You can't change the IP address that an OpenDNS server will return when your system looks up an IP address for a domain name, e.g, example.com. If the OpenDNS server returns an IP address for one of their own web servers, that web server can do an automatic redirect to another URL, e.g., from http://example.com to https://example.com, if the IP address points to example.com by returning an HTTP 301 status code to your browser along with the redirect URL. They could redirect your browser to https://example.com or http://someothersite.com as long as example.com resolves to an IP address for their own server.
You could however modify the hosts file on your system to point to the correct IP for example.com. On Microsoft Windows systems the file is found at
C:\Windows\System32\Drivers\etc\hosts. Edit the file with a text editor, such as Notepad, but be sure Notepad doesn't add a .txt to the end of the file name, and add the following line to the file, substituting the real IP address and fully qualified domain name (FQDN):
If you might use www.example.com or example.com, add both to the host file. E.g.:
Note: if your account isn't in the administrators group on the system, you will need to right-click on Notepad, or whatever editor you use, and choose "Run as administrator" and then provide the userid and password for an administrator account in order to save any modifications you make to the hosts file.
You can use some other DNS server, e.g., the one provided by Google at 184.108.40.206, to find the correct IP address for www.example.com by issuing the following command at a command prompt:
nslookup example.com 220.127.116.11
Or you could get the IP address for example.com by using an online DNS service, such as DNS Lookup.
Then whenever you put http://example.com in your browser's address bar, the system should first check the hosts file for any FQDN to IP address mapping. If it finds a relevant entry there, it does not need to consult a DNS server to obtain an IP address.
Since your system is configured to use the OpenDNS parental control DNS servers, e.g., see FamilyShield Router Configuration Instructions, rather than the regular OpenDNS DNS servers, you are being redirected to the block.opendns.com system. I.e., since your system is using 18.104.22.168 and 22.214.171.124, rather than 126.96.36.199 or 188.8.131.52, since the latter return 184.108.40.206 for sex.com as does Google's DNS server at 220.127.116.11 while the former returns 18.104.22.168 as the IP address for sex.com, you are sent to block.opendns.com rather than the web server for the site.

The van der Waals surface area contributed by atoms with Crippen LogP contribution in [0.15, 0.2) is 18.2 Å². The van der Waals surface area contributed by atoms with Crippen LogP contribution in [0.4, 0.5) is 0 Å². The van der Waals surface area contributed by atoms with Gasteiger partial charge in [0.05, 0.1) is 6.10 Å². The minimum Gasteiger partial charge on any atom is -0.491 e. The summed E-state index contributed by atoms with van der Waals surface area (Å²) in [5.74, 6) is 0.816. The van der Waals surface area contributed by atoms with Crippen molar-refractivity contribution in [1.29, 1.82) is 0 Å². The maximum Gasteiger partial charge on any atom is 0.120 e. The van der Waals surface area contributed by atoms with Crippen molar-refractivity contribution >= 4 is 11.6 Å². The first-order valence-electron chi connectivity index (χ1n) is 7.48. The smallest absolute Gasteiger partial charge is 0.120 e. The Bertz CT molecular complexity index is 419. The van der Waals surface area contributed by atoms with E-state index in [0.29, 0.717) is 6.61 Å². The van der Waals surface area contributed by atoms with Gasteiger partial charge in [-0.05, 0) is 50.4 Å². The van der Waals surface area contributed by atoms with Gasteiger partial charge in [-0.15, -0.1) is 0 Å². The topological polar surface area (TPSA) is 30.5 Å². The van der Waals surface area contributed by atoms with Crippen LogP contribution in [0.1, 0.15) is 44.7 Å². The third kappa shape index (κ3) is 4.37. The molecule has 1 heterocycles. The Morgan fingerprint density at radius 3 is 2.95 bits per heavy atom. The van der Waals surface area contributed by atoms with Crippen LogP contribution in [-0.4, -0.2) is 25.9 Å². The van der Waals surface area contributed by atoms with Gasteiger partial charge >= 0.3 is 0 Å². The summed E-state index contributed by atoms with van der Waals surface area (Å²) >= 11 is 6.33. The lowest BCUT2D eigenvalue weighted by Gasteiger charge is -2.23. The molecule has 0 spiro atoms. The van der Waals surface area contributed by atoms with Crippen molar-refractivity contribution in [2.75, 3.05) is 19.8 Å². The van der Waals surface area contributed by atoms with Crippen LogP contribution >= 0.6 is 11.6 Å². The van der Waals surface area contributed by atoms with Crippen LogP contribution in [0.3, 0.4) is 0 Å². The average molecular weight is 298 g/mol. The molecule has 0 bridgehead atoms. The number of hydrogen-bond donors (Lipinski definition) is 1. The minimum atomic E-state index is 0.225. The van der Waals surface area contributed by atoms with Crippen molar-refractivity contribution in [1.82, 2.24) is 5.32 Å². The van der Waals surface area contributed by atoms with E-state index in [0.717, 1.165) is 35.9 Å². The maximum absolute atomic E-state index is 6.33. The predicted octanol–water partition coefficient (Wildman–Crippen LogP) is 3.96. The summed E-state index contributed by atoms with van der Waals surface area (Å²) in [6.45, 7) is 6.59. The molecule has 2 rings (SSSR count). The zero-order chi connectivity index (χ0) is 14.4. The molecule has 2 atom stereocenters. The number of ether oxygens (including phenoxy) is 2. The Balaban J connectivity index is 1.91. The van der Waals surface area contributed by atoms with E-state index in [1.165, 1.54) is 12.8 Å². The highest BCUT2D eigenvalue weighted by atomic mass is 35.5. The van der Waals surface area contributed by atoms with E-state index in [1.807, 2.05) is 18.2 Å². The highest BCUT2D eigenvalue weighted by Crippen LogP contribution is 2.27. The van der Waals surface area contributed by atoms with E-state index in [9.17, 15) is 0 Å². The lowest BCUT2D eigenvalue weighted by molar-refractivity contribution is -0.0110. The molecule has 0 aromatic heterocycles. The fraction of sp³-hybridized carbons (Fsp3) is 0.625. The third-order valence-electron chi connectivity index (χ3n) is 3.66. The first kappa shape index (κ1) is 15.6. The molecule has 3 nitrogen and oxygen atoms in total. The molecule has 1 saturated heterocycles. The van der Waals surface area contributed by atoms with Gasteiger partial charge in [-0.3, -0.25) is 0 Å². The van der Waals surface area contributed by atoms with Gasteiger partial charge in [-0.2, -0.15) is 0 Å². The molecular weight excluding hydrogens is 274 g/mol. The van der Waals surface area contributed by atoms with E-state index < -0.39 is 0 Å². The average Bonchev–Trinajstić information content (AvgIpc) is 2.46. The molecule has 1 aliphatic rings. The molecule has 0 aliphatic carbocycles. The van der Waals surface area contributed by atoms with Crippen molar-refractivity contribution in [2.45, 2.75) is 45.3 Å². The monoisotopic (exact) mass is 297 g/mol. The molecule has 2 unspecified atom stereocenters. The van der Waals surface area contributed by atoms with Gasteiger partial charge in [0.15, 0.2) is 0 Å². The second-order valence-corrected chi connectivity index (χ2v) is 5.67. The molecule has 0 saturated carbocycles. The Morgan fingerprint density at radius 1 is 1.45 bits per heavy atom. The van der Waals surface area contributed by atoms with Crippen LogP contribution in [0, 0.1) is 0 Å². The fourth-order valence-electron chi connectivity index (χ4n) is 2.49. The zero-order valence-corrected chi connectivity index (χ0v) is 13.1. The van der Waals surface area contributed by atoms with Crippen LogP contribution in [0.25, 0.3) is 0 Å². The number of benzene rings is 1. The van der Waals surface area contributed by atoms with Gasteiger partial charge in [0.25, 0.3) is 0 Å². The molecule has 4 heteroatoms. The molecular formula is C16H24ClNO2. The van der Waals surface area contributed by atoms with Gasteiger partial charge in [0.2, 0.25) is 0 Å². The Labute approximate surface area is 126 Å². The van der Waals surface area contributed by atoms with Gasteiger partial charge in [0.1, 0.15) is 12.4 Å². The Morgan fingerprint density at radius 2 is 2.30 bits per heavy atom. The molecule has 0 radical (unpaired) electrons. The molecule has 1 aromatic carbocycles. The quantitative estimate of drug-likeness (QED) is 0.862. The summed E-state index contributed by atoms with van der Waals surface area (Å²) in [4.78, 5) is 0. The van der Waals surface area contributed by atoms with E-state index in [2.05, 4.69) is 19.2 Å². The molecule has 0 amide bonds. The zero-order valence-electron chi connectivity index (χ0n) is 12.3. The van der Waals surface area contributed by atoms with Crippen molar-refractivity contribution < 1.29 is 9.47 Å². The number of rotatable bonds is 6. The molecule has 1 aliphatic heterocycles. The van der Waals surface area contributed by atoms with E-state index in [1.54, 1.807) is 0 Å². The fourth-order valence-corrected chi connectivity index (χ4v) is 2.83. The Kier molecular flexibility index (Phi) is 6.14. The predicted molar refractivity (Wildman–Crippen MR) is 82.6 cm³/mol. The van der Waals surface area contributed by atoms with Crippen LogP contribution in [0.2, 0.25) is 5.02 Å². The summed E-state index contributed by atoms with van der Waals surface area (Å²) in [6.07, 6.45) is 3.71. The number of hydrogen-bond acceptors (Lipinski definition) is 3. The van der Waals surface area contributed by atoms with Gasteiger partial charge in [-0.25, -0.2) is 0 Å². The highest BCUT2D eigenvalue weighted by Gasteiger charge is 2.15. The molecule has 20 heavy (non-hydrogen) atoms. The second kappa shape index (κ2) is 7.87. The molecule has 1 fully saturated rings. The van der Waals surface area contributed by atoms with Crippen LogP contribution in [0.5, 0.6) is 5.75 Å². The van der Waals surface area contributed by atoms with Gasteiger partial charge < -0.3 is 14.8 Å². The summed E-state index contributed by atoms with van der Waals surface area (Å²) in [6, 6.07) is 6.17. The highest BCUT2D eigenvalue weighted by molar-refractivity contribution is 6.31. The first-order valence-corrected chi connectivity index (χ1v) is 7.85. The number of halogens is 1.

$ nslookup sex.com 22.214.171.124
$ nslookup sex.com 126.96.36.199
$ nslookup sex.com 188.8.131.52
If you connect to port 80 at 184.108.40.206 by telnet and emulate the query a browser would submit by entering the query below you can see the response from the website at that IP address:
GET / HTTP/1.1
The response is as follows:
$ telnet 220.127.116.11 80
Connected to 18.104.22.168.
Escape character is '^]'.
GET / HTTP/1.1
HTTP/1.1 403 Forbidden
Date: Sun, 09 Aug 2015 18:05:01 GMT
I'm uncertain now what you actually want to do. If you want to visit the actual website as your question suggests, the hosts entry should allow you to do so, if you add the following entries to it:
If, however, you wish to redirect your browser to go to a website you control as your comment suggests, then you will likely need to use a proxy server, such as Fiddler and add its security certificate to the trusted root certificates list on your system, so it can be a man-in-the-middle (MITM) so that the browsers on your system don't realize they aren't getting the actual security certificates for sites you visit using HTTPS. Some malware, such as Genius Box, uses MITM attacks to intercept and alter HTTPS traffic.